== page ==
Gender Equality and Discrimination in Asia and the Pacific

Gender discrimination costs lives. Close to 100 million women in Asia are estimated to be 'missing' because of discriminatory treatment in access to health and nutrition, pure neglect, or pre-birth sex selection. Here are 12 things to know about gender equality in Asia and the Pacific.

  1. In South Asia, more women die in childbirth – 500 for every 100,000 live births – than in any other part of the world except Sub-Saharan Africa. The proportion of deliveries attended by skilled birth attendants is as low as 18% in Bangladesh, 19% in Nepal, and 20% in the Lao PDR.
    Source: ADB, Paths to 2015 MDG Priorities in Asia and the Pacific
  1. Many Asian women report experiencing physical violence from their intimate partners - 30% of women in Viet Nam; more than 40% in Bangladesh, Samoa, and Timor-Leste; and more than 60% in Kiribati, Solomon Islands, and Vanuatu.
    Source: UNSTATS, UNDP. Ministry of Health and Family Welfare, Government of India: National Family Health Survey (NFHS-3) Volume III
  1. An extra year of primary school encourages girls to marry later in ilfe and have fewer children. It also makes them less likely to experience violence and increases their eventual wages by 10-20 percent.
    Source: Council of Foreign Relations 2004 - What Works in Girls' Education: Evidence and Policies from the Developing World
  1. In Pakistan a half kilometer increase in the distance to school will decrease girls' enrolment by 20%. In Afghanistan, Indonesia and several other countries, building local schools in rural communities has led to increases in girls' enrolment rates.
    Source: UN Women: CSW 56 - Facts and Figures on Rural Women
  1. Only 30% of women in Asia and the Pacific are in non-agriculture wage employment, with only 20% in South Asia—the lowest among the world's regions.
    Sources: ADB, Paths to 2015 MDG Priorities in Asia and the Pacific; FAO, IFAD & ILO, Gender Dimensions of Agricultural and Rural Employment
  1. Nearly 50% of women in South Asia and over 60% in the Pacific Islands are still concentrated in agriculture. Unpaid work on family agricultural enterprises accounts for 34% of informal employment for women in India.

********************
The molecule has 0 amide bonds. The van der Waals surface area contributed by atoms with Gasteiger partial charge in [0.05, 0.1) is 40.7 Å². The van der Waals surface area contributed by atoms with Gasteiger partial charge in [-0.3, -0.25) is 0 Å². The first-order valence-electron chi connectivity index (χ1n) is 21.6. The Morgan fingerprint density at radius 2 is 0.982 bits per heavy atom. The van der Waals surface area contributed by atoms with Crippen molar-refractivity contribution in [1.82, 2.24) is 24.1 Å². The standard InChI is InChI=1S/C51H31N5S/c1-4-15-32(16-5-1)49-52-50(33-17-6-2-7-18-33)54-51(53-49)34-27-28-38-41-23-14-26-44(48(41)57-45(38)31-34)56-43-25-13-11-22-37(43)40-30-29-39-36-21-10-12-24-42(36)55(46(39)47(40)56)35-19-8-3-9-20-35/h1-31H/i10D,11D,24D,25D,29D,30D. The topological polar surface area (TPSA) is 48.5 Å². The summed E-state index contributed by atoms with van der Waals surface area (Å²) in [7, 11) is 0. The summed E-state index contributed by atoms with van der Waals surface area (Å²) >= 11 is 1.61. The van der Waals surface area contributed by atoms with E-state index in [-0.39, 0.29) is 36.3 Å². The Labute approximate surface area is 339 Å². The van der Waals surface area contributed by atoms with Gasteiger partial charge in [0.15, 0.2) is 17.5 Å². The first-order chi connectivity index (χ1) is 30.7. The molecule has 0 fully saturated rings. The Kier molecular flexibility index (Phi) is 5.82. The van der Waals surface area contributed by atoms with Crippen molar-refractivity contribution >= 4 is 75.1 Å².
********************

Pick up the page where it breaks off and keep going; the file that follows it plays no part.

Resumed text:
Sources: ADB, Paths to 2015 MDG Priorities in Asia and the Pacific; FAO, IFAD & ILO, Gender Dimensions of Agricultural and Rural Employment
  1. Gender inequality in wage differentials remains entrenched, with women typically earning 70%–90% less of the male wage (50% in Bangladesh and 80% in Mongolia).
    Source: ADB & ILO, Women and labor markets in Asia: Rebalancing for gender equality
  1. In the East Asia and Pacific region, output per worker could be 7-18% higher if female entrepreneurs and workers were in the same sectors, types of jobs and activities as men, and had the same access to productive resources.
    Source: World Bank, Towards Gender Equality in East Asia and the Pacific: A Companion to the World Development Report, 2012
  1. Across the East Asia and Pacific region, female-headed households own less land than male-headed households. Few women own farms despite the fact that 40% of the region's women are employed in agriculture.
    Sources: World Bank Towards Gender Equality in East Asia and the Pacific: A Companion to the World Development Report, 2012; FAO, The State of Food and Agriculture 2010-2011
  1. If women had the same access to productive resources as men in agriculture, they could increase yields on their farms by 20 - 30 percent. This could raise total agricultural output in developing countries by 2.5 - 4 percent, which could in turn reduce the number of hungry people in the world by 12 - 17 percent
    Source: FAO, The State of Food and Agriculture 2010-2011
  1. Many food insecure countries also exhibit low Gender Inequality Index rankings - Afghanistan (135), Bangladesh (116), and PNG (133), Cambodia (88) and the Lao PDR (95).
    Source: UNDP Human Development Report 2010
  1. A study of women elected to local government in India found that female leadership positively affected the provision of services for both men and women. Of the 22 countries where women constitute more than 30 percent of the national legislature, 18 have some form of quota for addressing gender gaps.
    Sources: World Bank, Towards Gender Equality in East Asia and the Pacific: A Companion to the World Development Report, 2012; UNIFEM, Who Answers to Women? Gender and Accountability
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